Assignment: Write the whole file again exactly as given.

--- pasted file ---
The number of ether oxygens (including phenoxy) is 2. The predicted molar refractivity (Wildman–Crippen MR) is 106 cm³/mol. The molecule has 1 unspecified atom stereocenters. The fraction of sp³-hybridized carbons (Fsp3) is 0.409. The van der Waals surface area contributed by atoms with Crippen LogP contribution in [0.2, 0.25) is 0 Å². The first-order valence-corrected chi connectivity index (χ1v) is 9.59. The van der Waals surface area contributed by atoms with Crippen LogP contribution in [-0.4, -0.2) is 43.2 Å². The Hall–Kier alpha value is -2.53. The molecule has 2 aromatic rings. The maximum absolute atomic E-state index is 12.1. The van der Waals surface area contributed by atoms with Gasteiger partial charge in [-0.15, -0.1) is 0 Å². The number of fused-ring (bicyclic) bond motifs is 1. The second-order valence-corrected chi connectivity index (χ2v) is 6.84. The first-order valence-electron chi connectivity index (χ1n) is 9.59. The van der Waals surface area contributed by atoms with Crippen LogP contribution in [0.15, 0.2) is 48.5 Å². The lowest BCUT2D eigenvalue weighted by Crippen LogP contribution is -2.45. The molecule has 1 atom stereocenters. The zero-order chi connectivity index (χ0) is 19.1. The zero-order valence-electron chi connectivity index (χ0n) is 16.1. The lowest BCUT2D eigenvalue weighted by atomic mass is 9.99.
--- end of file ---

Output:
The number of ether oxygens (including phenoxy) is 2. The predicted molar refractivity (Wildman–Crippen MR) is 106 cm³/mol. The molecule has 1 unspecified atom stereocenters. The fraction of sp³-hybridized carbons (Fsp3) is 0.409. The van der Waals surface area contributed by atoms with Crippen LogP contribution in [0.2, 0.25) is 0 Å². The first-order valence-corrected chi connectivity index (χ1v) is 9.59. The van der Waals surface area contributed by atoms with Crippen LogP contribution in [-0.4, -0.2) is 43.2 Å². The Hall–Kier alpha value is -2.53. The molecule has 2 aromatic rings. The maximum absolute atomic E-state index is 12.1. The van der Waals surface area contributed by atoms with Gasteiger partial charge in [-0.15, -0.1) is 0 Å². The number of fused-ring (bicyclic) bond motifs is 1. The second-order valence-corrected chi connectivity index (χ2v) is 6.84. The first-order valence-electron chi connectivity index (χ1n) is 9.59. The van der Waals surface area contributed by atoms with Crippen LogP contribution in [0.15, 0.2) is 48.5 Å². The lowest BCUT2D eigenvalue weighted by Crippen LogP contribution is -2.45. The molecule has 1 atom stereocenters. The zero-order chi connectivity index (χ0) is 19.1. The zero-order valence-electron chi connectivity index (χ0n) is 16.1. The lowest BCUT2D eigenvalue weighted by atomic mass is 9.99.